- $20 billion is allocated to the Targeted EIDL Advance program
- $15 billion is allocated to smaller, first-time borrowers with ten or fewer employees or those who are in low-income areas and borrowing less than $250,000
- $25 billion is allocated to second-draw borrowers with ten or fewer employees or those who are in low-income areas and are borrowing less than $250,000
PPP Loan Terms
Under PPP regulation, lenders may not:
- Charge a yearly fee
- Charge a guaranteed fee
- Charge a prepayment penalty
- Request collateral or a personal guarantee
Businesses that receive PPP loans may also receive loans from other lenders or programs and may be able to obtain credit from other institutions.
PPP Loan Maturity and Deferral Period
The maturity of a PPP loan is five years. The deferral period lasts until the loan forgiveness amount is determined. Therefore, until you know how much of your loan will be forgiven, you don’t need to start making payments. Borrowers who fail to apply for loan forgiveness must start making loan payments within ten months of the last day of the covered period.
PPP Round 2 Loan Maximums and Limitations
There are limits to what borrowers can receive; these limits vary depending on the business’s specifics and whether a borrower has already received a PPP loan.
· First-Draw PPP Loan Limitations
The maximum amount that a business that has not yet received a PPP loan can borrow is the lesser of:
- 2.5 times the average monthly payroll costs and healthcare costs
- $10 million
There may be exceptions to these limits for restaurants and other hospitality businesses.
· Second-Draw PPP Loan Limitations
Any business applying for a second-draw loan will be subject to more stringent limitations. The maximum second PPP loan amount is the lesser of:
- 2.5 times the average monthly payroll costs and healthcare costs in 2019 or 2020 (whichever is greater)
- 3.5 times the average monthly payroll costs and healthcare costs in 2019 or 2020 (whichever is greater) for any business that is classified under Code 72 by the North American Industry Classification System (NAICS). (This is a list of hospitality and entertainment businesses like restaurants, hotels, and casinos.)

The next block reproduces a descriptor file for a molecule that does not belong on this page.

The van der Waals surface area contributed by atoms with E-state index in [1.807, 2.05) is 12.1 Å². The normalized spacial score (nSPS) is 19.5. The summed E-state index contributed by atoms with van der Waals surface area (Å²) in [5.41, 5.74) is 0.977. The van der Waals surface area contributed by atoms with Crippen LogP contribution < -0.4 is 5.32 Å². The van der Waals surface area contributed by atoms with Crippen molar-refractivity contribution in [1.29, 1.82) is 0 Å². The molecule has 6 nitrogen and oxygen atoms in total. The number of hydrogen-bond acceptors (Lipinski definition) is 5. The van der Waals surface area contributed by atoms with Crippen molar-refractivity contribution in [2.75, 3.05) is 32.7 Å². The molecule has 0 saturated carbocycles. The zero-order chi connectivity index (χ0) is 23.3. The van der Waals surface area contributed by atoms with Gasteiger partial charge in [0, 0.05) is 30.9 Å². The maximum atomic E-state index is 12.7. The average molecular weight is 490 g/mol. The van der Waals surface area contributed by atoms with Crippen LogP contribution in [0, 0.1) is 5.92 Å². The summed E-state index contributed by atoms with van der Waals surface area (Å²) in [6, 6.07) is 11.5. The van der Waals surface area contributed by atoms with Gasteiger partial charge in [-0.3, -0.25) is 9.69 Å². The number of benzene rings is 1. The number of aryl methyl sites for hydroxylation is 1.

- $2 million
· For Seasonal Businesses
To qualify as a seasonal business, you must satisfy one of the following criteria:
- You do not operate for more than seven months in any calendar year
- During the previous calendar year, your gross receipts for six months were no more than 33.33% of your gross receipts from the remaining six months (e.g. if you earn $100,000 from January through June, you earn no more than $33,333.00 from July through December)
Seasonal businesses are eligible for loans equal to 2.5 times their average monthly payroll cost. However, the average monthly payroll cost can be calculated using any 12-week period between February 15, 2019, and February 15, 2020.
· For New Businesses
A new business is defined as existing for no more than a year before February 15, 2020. New businesses are eligible for loans that are 2.5 times their average monthly payroll. However, their average monthly payroll will be calculated using their entire period of operation where payroll was run. Sum up the monthly payroll costs and divide by the months where payroll was run to find the average.
· For Sole Proprietors, Partnerships, and Independent Contractors without Payroll
Sole proprietors and independent contractors were eligible for loans equal to 2.5 times their average monthly net income from 2019. The monthly net income was found by dividing the net income as reported on line 31 of a 2019 Schedule C by 12.
Partnerships were eligible for 2.5 times their average monthly distributions. Their average monthly distributions were calculated by taking their distributions from their 2019 Schedule K-1, multiplying it by 0.9235, then dividing by 12.